5 women scientists in movies

Marking the opening of the 68th Cannes Film Festival, we picked five of the most powerful women scientists in movies. The world’s premier film festival is a reminder that the big screen has always had the power to change mind-sets - and that is exactly why the character of the woman scientist is a perfect tool to break down stereotypes. And, who knows, maybe their fictional research could inspire scientists and result in real discoveries in the future?

1) Robby Keough (Rene Russo), Outbreak (1995)


The Motaba virus, causing deadly fevers, resurfaces after it was eradicated twenty-eight years earlier. It starts spreading through the USA when an infected monkey is imported from Africa. Robby Keough, a scientist working for the Center of Disease Control, will not only have to find a cure, she also must stop the army from bombing an infected city in California, the White House’s only plan to end the epidemic.



2) Hypathie (Rachel Weisz), Agora (2009)

Hypathie of Alexandria is a 4th century Greek philosopher who devotes herself to science. Despite religious objections, she investigates the heliocentric model of the solar system or controversial notions like the moon or stars. As an independent woman, she never gives up her determination to develop knowledge. As actress Rachel Weisz mused on her character’s challenges: 

Really, nothing has changed. In certain cultures, women are still second-class citizens, and they’re denied education.



3) Elizabeth Shaw (Noomi Rapace), Prometheus (2012)


Talented archaeologist Elizabeth Shaw specializes in human mythology. In 2093, working for the USCSS Prometheus expedition, she means to discover the native home of the Engineers, an alien life-form. Strong and determined, she is also a spiritual woman, an idealist, believing in her theories even when her ideas about the origins of mankind are questioned. Knowledge means more to her than life itself. Prometheus was directed by Ridley Scott, who’s been putting women scientists in the spotlight – or more accurately in darkest outer space – for decades: he’s also the man behind the Alien saga, started in 1979, and its super strong engineer heroine Ellen Ripley (played by Sigourney Weaver).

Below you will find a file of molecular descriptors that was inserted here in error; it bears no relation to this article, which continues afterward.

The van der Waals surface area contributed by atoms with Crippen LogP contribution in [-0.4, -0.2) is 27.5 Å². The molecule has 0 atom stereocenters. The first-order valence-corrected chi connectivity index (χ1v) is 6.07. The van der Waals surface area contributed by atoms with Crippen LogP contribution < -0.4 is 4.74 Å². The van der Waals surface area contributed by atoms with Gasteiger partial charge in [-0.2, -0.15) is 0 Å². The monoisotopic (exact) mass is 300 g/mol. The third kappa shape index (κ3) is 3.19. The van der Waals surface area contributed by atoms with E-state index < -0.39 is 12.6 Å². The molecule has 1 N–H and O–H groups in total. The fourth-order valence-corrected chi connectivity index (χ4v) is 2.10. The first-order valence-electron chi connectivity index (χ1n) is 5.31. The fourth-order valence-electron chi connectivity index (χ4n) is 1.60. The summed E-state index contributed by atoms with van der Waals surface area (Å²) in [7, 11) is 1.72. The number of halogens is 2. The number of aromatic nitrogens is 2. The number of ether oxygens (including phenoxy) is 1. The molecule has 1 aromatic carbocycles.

4) Dr Amelia Brand (Anne Hathaway), Interstellar (2014)


Earth is devastated. Food shortages and climate change are threatening humanity with short-term extinction. Biotechnologist Dr Amelia Brand enrols as a member of the Endurance crew, a scientific team going on a space exploration, in a new universe beyond our solar system, in search of a planet that could sustain life. Dr Amelia Brand represents a scientist who is ready to give up her life for science and humanity. Anne Hathaway explained in an interview that her « interest in physics and science came up a couple of times » while she was shooting Dark Knight Rises also by director Christopher Nolan, which apparently stuck in his mind when it came to casting her part.



5 / Gwen Stacy (Emma Stone), The Amazing Spiderman (2012) & The Amazing Spiderman 2 (2014)


Gwen Stacy is Peter Parker/Spiderman’s former classmate who becomes her (doomed) love interest. She works as a senior research officer at Oscorp Industries, a company specialized in cross-gender genetics whose motto is “Altering the future, from the cell to the superstructure.” Far from being a damsel in distress, as Emma Stone declared in Metro:

 Gwen is following her destiny, whether it’s Peter’s destiny or not, and hoping he can figure out how to work into that. She’s a role model for modern women: She’s making her way in the world and not waiting around for a guy.


All these heroines represent scientific excellence, audacity, courage and altruism. But don’t you think that there should be more scientific leading roles held by women in general? Share your thoughts and your favourite character on social media with @4womeninscience! 

L’Oréal–UNESCO
For Women in Science

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